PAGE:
The abuse has been widely condemned in Slovakia and led to the immediate suspension of nine police officers. Additional investigation into the incident is continuing.
In a less widely reported incident on April 4, 10 Romani men traveling to a construction site were attacked on a bus in Bratislava. Three of them had to be hospitalized.
Off the Front Pages and Under the Bridges
While these incidents have all garnered headlines, a broad range of chronic problems continue to gnaw away at the fabric of Romani life, including endemic discrimination in education, employment, and social services. Discrimination in housing has a multiplier effect on the lives of Roma, and large-scale forced evictions of Roma are a regular occurrence in many parts of the OSCE region. As a consequence, some Romani families that have been settled for generations find themselves forced into a kind of 21st century involuntary “nomadism.” At the same time, deeply entrenched stereotypes about exotic Roma lifestyles have made it easier for majority societies to ignore the long-term implications of social policies that further marginalize Romani children.
On March 13, Amnesty International expressed concern about imminent plans by authorities in Milan to evict a community of some 150 Roma living under an overpass. Amnesty noted that there appeared to be no provision of adequate alternative housing and, accordingly, the Roma were at risk of falling into a cycle of such evictions. Similarly, on International Roma Day, Human Rights Watch drew attention to the plight of 47 Roma families forcibly evicted in Belgrade on April 3, 2009. They were removed from housing that was deemed by authorities to be “substandard” – but the families were left without an adequate alternative. In Kosovo, several NGOs, as well as the Ombudsman Institution, noted that Roma continue to live in lead-contaminated areas of northern Mitrovica, and called for their immediate and sustainable relocation. In Romania, NGOs continue to monitor displacements of Roma in Miercurea Ciuc, Piatra Neamt, and elsewhere – displacements that are hard to reconcile with a stated government policy of integrating Roma and improving access to education for Romani children.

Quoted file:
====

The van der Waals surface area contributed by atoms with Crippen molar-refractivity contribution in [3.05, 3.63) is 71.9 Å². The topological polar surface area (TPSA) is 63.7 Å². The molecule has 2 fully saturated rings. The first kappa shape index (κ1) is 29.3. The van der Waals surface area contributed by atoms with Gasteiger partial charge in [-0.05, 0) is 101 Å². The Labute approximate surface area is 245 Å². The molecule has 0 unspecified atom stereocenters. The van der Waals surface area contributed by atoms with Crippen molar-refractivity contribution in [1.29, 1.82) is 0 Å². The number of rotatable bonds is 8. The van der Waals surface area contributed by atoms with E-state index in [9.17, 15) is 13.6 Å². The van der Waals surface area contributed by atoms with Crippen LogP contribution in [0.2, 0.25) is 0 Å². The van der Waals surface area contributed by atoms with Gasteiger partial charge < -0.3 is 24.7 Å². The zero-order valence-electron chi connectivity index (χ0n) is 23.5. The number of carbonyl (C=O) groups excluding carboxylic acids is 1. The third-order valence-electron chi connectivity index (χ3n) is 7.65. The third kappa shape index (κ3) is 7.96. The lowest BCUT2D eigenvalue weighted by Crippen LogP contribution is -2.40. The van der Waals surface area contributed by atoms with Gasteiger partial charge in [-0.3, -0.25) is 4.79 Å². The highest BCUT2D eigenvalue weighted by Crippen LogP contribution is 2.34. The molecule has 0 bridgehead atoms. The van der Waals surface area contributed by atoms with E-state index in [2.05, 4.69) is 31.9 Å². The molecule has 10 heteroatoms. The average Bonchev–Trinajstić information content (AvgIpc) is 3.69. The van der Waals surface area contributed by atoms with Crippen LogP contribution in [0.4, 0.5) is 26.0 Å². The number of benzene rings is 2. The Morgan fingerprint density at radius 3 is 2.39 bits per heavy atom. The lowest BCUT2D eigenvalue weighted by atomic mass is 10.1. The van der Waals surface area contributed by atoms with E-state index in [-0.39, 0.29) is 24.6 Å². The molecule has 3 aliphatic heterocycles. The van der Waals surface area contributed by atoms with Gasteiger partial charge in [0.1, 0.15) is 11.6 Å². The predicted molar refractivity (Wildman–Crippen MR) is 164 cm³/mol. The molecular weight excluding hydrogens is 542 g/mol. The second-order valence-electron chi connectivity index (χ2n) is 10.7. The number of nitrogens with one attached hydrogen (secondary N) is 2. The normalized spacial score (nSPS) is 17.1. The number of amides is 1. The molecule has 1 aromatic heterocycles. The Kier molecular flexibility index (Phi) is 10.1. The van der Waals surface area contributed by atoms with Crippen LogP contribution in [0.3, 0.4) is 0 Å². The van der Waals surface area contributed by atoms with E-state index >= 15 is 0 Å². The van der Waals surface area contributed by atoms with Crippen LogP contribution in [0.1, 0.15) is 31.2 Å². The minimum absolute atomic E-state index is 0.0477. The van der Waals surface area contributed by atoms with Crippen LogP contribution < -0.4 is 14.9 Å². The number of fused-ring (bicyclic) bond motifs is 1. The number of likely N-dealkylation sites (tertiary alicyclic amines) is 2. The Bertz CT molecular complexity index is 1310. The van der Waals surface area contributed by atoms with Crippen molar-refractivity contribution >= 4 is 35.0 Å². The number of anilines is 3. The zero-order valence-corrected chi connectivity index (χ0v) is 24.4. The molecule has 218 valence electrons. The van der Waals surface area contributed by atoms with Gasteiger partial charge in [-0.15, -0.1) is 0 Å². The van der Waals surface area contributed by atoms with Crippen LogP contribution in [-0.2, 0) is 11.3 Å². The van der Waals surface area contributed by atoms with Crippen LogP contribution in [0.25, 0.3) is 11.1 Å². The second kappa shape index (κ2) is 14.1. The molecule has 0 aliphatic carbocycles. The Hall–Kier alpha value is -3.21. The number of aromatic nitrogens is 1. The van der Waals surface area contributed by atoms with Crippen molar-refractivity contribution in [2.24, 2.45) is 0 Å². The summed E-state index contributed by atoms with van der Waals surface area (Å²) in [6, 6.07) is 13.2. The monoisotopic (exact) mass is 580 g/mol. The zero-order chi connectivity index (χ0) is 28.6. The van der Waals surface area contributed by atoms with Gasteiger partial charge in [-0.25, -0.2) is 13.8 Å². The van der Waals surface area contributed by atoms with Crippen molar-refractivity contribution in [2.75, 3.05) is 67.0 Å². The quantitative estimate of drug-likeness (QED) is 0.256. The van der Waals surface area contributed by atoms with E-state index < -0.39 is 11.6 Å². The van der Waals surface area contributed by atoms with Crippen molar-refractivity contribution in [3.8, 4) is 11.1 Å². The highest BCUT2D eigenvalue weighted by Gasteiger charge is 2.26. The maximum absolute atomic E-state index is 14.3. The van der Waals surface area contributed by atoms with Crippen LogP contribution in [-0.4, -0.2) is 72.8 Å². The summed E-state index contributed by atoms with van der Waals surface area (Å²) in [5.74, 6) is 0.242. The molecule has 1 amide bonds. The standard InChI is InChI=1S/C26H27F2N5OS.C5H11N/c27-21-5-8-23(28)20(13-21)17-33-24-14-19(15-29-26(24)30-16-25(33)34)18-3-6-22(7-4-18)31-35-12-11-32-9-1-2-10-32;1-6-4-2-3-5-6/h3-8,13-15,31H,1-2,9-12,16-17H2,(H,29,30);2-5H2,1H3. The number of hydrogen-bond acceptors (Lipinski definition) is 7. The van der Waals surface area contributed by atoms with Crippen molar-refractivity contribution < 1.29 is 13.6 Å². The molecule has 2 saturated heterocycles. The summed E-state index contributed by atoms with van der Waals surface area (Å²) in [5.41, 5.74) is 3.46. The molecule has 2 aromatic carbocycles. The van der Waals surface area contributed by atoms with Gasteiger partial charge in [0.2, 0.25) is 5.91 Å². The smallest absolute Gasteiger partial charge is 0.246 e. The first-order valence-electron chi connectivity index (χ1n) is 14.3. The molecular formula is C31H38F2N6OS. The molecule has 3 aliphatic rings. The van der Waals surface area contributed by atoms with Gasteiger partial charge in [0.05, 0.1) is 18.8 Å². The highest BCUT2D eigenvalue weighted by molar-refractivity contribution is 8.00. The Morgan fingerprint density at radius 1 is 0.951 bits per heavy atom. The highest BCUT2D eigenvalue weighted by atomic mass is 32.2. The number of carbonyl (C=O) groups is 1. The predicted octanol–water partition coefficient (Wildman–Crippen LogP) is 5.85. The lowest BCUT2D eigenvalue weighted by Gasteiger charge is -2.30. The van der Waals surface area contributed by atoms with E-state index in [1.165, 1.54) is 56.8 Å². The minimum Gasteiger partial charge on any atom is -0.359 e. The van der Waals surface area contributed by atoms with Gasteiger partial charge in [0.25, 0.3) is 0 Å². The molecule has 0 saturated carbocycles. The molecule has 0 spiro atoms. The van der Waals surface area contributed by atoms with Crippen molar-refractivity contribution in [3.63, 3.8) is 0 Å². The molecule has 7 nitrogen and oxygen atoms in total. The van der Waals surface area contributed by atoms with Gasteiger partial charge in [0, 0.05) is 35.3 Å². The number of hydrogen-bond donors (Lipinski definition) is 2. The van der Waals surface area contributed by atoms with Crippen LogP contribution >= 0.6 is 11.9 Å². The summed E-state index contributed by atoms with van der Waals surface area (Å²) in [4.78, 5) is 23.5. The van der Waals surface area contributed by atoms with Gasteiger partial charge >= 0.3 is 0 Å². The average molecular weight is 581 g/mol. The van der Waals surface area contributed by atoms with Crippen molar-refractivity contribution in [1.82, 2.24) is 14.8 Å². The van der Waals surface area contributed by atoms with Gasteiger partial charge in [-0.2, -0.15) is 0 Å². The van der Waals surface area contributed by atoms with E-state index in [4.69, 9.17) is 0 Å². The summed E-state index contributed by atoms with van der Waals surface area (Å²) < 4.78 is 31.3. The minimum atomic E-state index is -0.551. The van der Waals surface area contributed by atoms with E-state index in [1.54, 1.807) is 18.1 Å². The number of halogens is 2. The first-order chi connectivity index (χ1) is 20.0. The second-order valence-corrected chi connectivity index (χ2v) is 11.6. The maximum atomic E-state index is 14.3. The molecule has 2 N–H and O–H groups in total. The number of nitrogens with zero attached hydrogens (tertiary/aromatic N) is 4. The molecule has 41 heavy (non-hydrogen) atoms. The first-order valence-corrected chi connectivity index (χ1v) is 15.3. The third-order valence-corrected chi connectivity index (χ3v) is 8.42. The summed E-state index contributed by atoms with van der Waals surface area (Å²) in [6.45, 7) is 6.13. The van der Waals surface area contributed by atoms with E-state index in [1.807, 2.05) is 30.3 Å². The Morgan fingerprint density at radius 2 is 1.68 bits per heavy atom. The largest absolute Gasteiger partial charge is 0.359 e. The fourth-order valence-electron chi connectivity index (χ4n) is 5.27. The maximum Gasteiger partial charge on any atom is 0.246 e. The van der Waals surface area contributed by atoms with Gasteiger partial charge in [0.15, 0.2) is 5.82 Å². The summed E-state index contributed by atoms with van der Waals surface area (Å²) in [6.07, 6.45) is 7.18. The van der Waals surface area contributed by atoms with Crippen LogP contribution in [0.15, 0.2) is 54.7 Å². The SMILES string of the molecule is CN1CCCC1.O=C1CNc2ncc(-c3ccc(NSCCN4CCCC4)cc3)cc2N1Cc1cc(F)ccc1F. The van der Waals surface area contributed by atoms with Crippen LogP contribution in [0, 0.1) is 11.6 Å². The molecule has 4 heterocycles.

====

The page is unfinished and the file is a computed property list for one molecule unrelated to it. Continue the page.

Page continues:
Aberrations or Trends?
As reflected in the joint statement issued on International Roma Day by the EU Agency for Fundamental Rights, the Council of Europe Commissioner for Human Rights, the OSCE Office for Democratic Institutions and Human Rights and the OSCE High Commissioner on National Minorities, many observers are concerned that Roma will be the scapegoats of the current economic crisis.
Yet the ongoing wave of violence against Roma escalated in Hungary and Italy for many months before the onset of the current economic crisis, and is therefore most likely rooted in longstanding prejudices against Roma. Accordingly, it is necessary for governments to re-double their efforts to combat prejudice against Roma. Given that much of contemporary bigotry against Roma still exploits the racist ideology grounded in 20th century eugenics most notoriously embraced by the Nazis, raising awareness of the content of that ideology, as it applied to Roma, is critical.
Some governments have, in fact, improved efforts to commemorate Romani Holocaust losses – including Hungary, Romania, and Slovakia. More of this effort needs to be brought into the classroom and, of course, reflected in the discourse of public leaders.
Statement on International Roma Day
U.S. Committed to Protecting and Promoting the Human Rights of Roma
United States Mission to the OSCE